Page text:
As industry supply chain teams continue efforts in achieving 2017 year-end strategic, tactical, and operational line-of-business business and supply chain focused performance objectives, this is the opportunity for Supply Chain Matters to look back and review our prior 2017 Predictions for Industry and Global Supply Chains that we published at the beginning of this year.
Our research arm, The Ferrari Consulting and Research Group has published annual predictions since our founding in 2008. Our approach is to view predictions as an important resource for our clients and readers, thus we do not view them as a light, one-time exercise. Not only do we research and publish our annualized predictions, but every year in November, we look-back and score our predictions for the year. After completion of looking back and scoring the current year projections, we will then transition into the unveiling of our 2018 Predictions.
As has been our custom, our scoring process is based on a four-point scale. Four will be the highest score, an indicator that we totally nailed the prediction. One is the lowest score, an indicator of, what-on-earth were we thinking? Ratings in the 2-3 range reflect that we probably had the right intent, but events turned out different. Admittedly, our self-rating is subjective, and readers are welcomed to add their own assessment of our individual predictions in feedback comments.
Prior postings in this series included Part-One- a look back at our 2017 overall global economic outlook and our specific predictions related to sourcing and procurement.
2017 Prediction: Continued Global Transportation Industry-wide Turbulence
Self-Rating: 3.5 (Max Score of 4.0)
For the prior three years, we had predicted industry turbulence among global and certain domestic transportation networks. Our predictions turned out to be fairly accurate but then again, the industry signs were obvious. For 2017, we declared that firms should plan for further industry turbulence and change occurring on many transportation modal fronts. We further predicted an increase in merger and acquisition activity among specific transportation and logistics sectors that were ripe for additional consolidation and/or disruption.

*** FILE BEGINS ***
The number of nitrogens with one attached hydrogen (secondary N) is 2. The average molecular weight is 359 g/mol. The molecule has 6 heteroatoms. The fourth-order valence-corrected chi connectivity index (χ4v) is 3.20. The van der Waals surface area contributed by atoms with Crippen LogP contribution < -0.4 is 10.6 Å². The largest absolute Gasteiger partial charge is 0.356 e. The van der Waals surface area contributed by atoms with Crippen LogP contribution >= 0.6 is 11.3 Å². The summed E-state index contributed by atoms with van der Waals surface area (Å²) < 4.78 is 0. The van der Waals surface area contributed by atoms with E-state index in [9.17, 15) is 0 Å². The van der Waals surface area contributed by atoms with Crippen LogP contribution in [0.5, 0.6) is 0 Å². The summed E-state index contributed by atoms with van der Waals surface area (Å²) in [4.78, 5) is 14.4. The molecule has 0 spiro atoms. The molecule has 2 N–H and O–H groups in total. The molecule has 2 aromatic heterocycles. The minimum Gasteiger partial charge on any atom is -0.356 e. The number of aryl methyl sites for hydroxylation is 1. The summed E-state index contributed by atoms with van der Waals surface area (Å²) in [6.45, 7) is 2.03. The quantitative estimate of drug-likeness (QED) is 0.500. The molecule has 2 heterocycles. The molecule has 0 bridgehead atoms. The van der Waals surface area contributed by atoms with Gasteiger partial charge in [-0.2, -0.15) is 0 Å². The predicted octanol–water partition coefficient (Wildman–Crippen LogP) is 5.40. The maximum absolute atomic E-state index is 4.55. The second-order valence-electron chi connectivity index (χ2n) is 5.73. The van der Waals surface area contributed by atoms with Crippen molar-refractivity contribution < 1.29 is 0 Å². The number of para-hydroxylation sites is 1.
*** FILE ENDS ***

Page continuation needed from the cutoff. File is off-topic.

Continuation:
In the ocean container segment, the three-major global shipping alliance networks, the 2M Alliance, Ocean Alliance, and THE Alliance, took control of major global shipping routes at the beginning of April. Just after the celebration of the Chinese New Year at the end of January, various networks began repositioning vessels to prepare for the new schedules of sailings with pooled vessels from various alliance carriers. That resulted in a shortage of containers for certain routes and the initial spiking of rates.
The result was double-digit increases in container rates during the pre-holiday peak shipping period from June through October. Container rates for many global routings have since moderated back to, and in some cases lower than 2016 rates. Procurement and transportation teams have thus been frustrated in trying to keep budgets managed given this artificial variability of container shipping rates during the critical peak periods.
This year 2017 also represented the first full year of the expanded Panama Canal, with major ports of the eastern side of the canal experiencing the initial visits of the larger mega-ship container vessels. By all accounts, many east coast buyers began to route containers through the expanded Panama Canal to east coast and Latin American destinations. Likewise, U.S. oil and gas exporters took advantage of the option in export shipments to Asian nations. Those U.S. East and Gulf Coast ports that invested in new port infrastructure such as Houston, Savannah and Miami appeared to be prepared to process the larger mega-ships while other ports are still in the process of making such changes in infrastructure.
Merger and Acquisition Activity
In the trucking sector, the consolidation of the U.S. trucking industry picked-up speed with a series of M&A announcements throughout the year. Much of the activity was attributed to the planned U.S, regulatory mandate for driver electronic logging of hours that was scheduled to go into effect at the end of December. According to Thomson Reuters, there were 44 publicly announced freight movement and logistics deals within the U.S. up until September. As a contrast, there were a total of 38 deals reported in 2016. The largest deal so far was the merger of Swift Transportation with Knight Transportation with a combined value of $5 billion. This trend is expected to continue into 2018.
Consulting firm PwC indicated that M&A deal value within the global transportation and logistics sector had reached $110.3 billion through Q3-2017. That figure was noted as 91.7 percent of the deal value reported in all of 2016. Average quarterly deal volume of 17 deals per quarter, year-to-date was almost 20 percent higher than the averages recorded in 2015 and 2016. In Q3-2017 alone, 71 transactions worth $43.3 billion were reported. Asia and Oceania were noted as the strongest regions of M&A activity.
2017 Prediction: A Renewed Renaissance in Business Services and Technology Investment
Self-Rating: 3.5 (Max Score of 4.0)